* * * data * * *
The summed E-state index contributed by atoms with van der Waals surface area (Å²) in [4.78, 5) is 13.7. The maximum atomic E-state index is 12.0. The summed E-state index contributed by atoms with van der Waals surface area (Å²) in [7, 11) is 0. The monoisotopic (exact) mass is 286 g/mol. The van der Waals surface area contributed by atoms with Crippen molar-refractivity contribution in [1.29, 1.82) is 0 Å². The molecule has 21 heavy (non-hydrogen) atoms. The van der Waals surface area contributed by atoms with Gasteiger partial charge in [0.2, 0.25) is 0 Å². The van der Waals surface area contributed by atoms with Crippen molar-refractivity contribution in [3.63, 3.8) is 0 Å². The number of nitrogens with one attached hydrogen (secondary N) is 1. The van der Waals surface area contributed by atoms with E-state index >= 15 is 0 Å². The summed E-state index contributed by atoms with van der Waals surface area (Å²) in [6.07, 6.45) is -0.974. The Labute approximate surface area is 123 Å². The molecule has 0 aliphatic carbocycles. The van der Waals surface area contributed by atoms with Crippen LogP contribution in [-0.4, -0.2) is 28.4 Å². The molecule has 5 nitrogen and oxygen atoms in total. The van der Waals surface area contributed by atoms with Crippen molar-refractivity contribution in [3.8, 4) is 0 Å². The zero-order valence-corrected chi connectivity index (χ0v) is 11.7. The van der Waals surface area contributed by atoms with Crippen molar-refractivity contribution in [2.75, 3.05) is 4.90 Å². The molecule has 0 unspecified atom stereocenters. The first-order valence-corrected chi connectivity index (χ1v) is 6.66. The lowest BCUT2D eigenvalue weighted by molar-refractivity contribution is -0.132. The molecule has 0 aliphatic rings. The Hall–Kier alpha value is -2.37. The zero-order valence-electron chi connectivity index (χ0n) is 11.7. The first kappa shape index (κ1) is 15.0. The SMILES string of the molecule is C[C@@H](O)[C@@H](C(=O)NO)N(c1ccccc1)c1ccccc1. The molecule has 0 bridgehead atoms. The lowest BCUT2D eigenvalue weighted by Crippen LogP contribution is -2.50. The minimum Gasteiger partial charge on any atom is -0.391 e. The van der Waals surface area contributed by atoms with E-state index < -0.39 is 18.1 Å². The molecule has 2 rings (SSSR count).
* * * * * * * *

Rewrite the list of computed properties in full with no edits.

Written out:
The summed E-state index contributed by atoms with van der Waals surface area (Å²) in [4.78, 5) is 13.7. The maximum atomic E-state index is 12.0. The summed E-state index contributed by atoms with van der Waals surface area (Å²) in [7, 11) is 0. The monoisotopic (exact) mass is 286 g/mol. The van der Waals surface area contributed by atoms with Crippen molar-refractivity contribution in [1.29, 1.82) is 0 Å². The molecule has 21 heavy (non-hydrogen) atoms. The van der Waals surface area contributed by atoms with Gasteiger partial charge in [0.2, 0.25) is 0 Å². The van der Waals surface area contributed by atoms with Crippen molar-refractivity contribution in [3.63, 3.8) is 0 Å². The number of nitrogens with one attached hydrogen (secondary N) is 1. The van der Waals surface area contributed by atoms with E-state index >= 15 is 0 Å². The summed E-state index contributed by atoms with van der Waals surface area (Å²) in [6.07, 6.45) is -0.974. The Labute approximate surface area is 123 Å². The molecule has 0 aliphatic carbocycles. The van der Waals surface area contributed by atoms with Crippen LogP contribution in [-0.4, -0.2) is 28.4 Å². The molecule has 5 nitrogen and oxygen atoms in total. The van der Waals surface area contributed by atoms with Crippen molar-refractivity contribution in [3.8, 4) is 0 Å². The zero-order valence-corrected chi connectivity index (χ0v) is 11.7. The van der Waals surface area contributed by atoms with Crippen molar-refractivity contribution in [2.75, 3.05) is 4.90 Å². The molecule has 0 unspecified atom stereocenters. The first-order valence-corrected chi connectivity index (χ1v) is 6.66. The lowest BCUT2D eigenvalue weighted by molar-refractivity contribution is -0.132. The molecule has 0 aliphatic rings. The Hall–Kier alpha value is -2.37. The zero-order valence-electron chi connectivity index (χ0n) is 11.7. The first kappa shape index (κ1) is 15.0. The SMILES string of the molecule is C[C@@H](O)[C@@H](C(=O)NO)N(c1ccccc1)c1ccccc1. The molecule has 0 bridgehead atoms. The lowest BCUT2D eigenvalue weighted by Crippen LogP contribution is -2.50. The minimum Gasteiger partial charge on any atom is -0.391 e. The van der Waals surface area contributed by atoms with E-state index < -0.39 is 18.1 Å². The molecule has 2 rings (SSSR count).